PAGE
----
Protecting automatic lubrication system with metering valves made of corrosion-proof stainless steel offers significant advantages over epoxy-encapsulated models.
The proper functioning of lubrication systems is of critical importance to commercial and military vessels, ensuring the reliable operation of dozens of vital mechanisms and systems. Propeller shafts and thrusters, steering gears, deck cranes, winches, and turrets – virtually any gear that is supported by bearing components such as rollers, spines, gears, ball bearings or other moving parts – is dependent upon lubrication to fend off the destructive forces of corrosion.
Unfortunately, many automated lubrication systems, which are the preferred solution to regulating and dispensing the necessary lubrication to bearing points, are also subject to caustic corrosion. One solution to protecting against that – encapsulating lubrication system metering valves in epoxy – can result in long-term equipment servicing problems. The better solution may be to use costly, yet more economical, stainless steel.
Corrosion presents one of the greatest challenges to marine vessels, particularly corrosion by seawater and salt air, which is exacerbated by warm air and high humidity. For example, in December of 2015, the $316 million (£243 million) USS Milwaukee, one of the US Navy’s newest Freedom-class littoral combat ships, had to be towed to port less than three weeks after it was launched. The vessel had effectively lost its propulsion system due to metal filings in its lubrication oil system, a problem that could cost over a million dollars and months of time to repair.
Because corrosion by seawater – aqueous corrosion – is an electrochemical process, most metals and alloys are subject to various degrees of destructive corrosion, pitting, erosion or cavitation, except for 316 stainless steel.
Protecting the lubrication system
State-of-the-art lubrication systems are automated, providing grease or oil to many bearing points onboard a ship. These systems eliminate the cost and hazards of manually dispensing lubricants, and also ensure longer bearing wear life.
There are several different types of automated lubrication systems, but a typical system consists of controller/timer, pump with reservoir, supply line, metering valves and feed lines.
Whatever the design, the heart of the automated lubrication system is the metering valve that dispenses oil or grease in controlled proportions to each connected lube point at precise intervals.
Many of today’s most common marine automatic lubrication applications require large series progressive metering valves. These valves are assembled from inlet, piston and end sections. Each piston section dispenses an engineered amount of lubricant to the bearing point(s) to which it is connected. These large series progressive metering valves are generally only available in plated carbon steel, which will not offer optimum life in high corrosion applications.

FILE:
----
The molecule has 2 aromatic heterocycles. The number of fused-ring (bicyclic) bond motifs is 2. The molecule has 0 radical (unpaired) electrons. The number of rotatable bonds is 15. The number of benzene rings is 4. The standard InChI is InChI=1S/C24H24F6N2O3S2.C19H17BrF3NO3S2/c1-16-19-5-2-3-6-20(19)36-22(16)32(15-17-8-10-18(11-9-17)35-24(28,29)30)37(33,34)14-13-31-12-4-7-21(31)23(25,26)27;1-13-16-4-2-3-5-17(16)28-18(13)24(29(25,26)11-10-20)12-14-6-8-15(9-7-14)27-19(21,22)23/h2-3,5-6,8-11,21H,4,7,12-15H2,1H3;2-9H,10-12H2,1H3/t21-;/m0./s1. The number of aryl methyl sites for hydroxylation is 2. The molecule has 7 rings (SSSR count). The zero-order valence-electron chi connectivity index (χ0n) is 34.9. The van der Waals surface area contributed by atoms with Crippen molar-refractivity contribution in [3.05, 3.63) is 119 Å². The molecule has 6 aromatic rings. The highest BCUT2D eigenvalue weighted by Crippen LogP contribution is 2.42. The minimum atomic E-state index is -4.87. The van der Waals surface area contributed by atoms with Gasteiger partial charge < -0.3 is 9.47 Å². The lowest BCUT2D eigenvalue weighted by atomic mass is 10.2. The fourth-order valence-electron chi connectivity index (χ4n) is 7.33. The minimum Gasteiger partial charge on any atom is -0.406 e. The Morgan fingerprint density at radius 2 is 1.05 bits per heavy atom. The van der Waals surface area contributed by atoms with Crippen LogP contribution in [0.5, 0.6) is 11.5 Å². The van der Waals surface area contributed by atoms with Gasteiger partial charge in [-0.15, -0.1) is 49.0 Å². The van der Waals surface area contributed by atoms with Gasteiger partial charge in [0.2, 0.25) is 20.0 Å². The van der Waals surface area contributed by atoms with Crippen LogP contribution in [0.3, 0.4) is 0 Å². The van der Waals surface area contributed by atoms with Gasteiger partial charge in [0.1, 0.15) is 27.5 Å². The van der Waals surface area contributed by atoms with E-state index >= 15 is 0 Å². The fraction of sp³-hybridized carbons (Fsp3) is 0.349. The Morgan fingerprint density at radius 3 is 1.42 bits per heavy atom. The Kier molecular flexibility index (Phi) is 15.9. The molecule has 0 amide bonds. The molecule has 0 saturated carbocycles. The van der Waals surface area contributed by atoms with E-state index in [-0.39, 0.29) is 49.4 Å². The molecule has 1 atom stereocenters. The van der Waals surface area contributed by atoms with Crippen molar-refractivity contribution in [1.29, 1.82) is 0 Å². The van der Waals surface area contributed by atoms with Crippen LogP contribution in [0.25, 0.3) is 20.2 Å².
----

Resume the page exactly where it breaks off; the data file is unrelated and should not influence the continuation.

To protect these large carbon steel series progressive metering valves from aqueous corrosion, a prominent manufacturer of lubrication system components instructs its distributors to encapsulate the valve body in epoxy material, which is impervious to the corrosive effects of seawater and salt air.
Impervious to maintenance
Unfortunately, these epoxy-encapsulated valves are virtually impervious to maintenance as well. When a piston section of the valve ultimately fails, the complete unit is rendered unusable because it is so impossible for shipboard maintenance personnel to disassemble the epoxy encapsulated valve assembly to replace the one piston section.
“The inability to service sections of epoxy-encapsulated metering valve assemblies is a costly predicament,” says Richard Hanley, president of Lubrication Scientifics, LLC, a manufacturer of automated lubrication systems. “If it is an eight-section valve, the cost to the customer is approximately $30,000. So, if a section goes bad, the user has to discard one $30,000 valve and replace it with another $30,000 valve.”
Hanley adds that if the metering valve assembly were not encapsulated in epoxy, it would be a simple procedure to replace a faulty valve section for a cost of approximately $2,500.00.
To avoid the high costs of replacing epoxy-encapsulated metering valves, Lubrication Scientifics recently introduced a line of marine lubrication systems that features a metering valve constructed of 316 stainless steel.
The 316 advantage
Hanley says the reason his company decided to use 316 stainless was due to that material’s long-term resistance to corrosion.
Grade 316 stainless is austenitic chromium-nickel steel that contains corrosion-resistant molybdenum, which is highly resistant to pitting and crevice corrosion in seawater environments. Crevice protection is particularly significant for metering valves composed of sections that are sandwiched together so that they may be serviced individually.
Lubrication Scientifics has been supplying 316 stainless lubrication system metering valves for use on offshore oil and gas drilling rigs for a number of years, and corrosion problems have been nonexistent.
According to Hanley, other manufacturers of automatic lubrication systems claim they can provide lubrication metering valves out of 303 or 316 stainless steel.
However, in many cases those special orders take several months to fill. He says his company is totally committed to making stainless steel metering valves for many different applications, and keeps a large supply of 316 stainless on hand for fast delivery.
Lubrication Scientifics makes three types of system and components available in 303 and 316 stainless steel – single line parallel, dual-line parallel and single-line progressive – most of which are available within days, rather than months.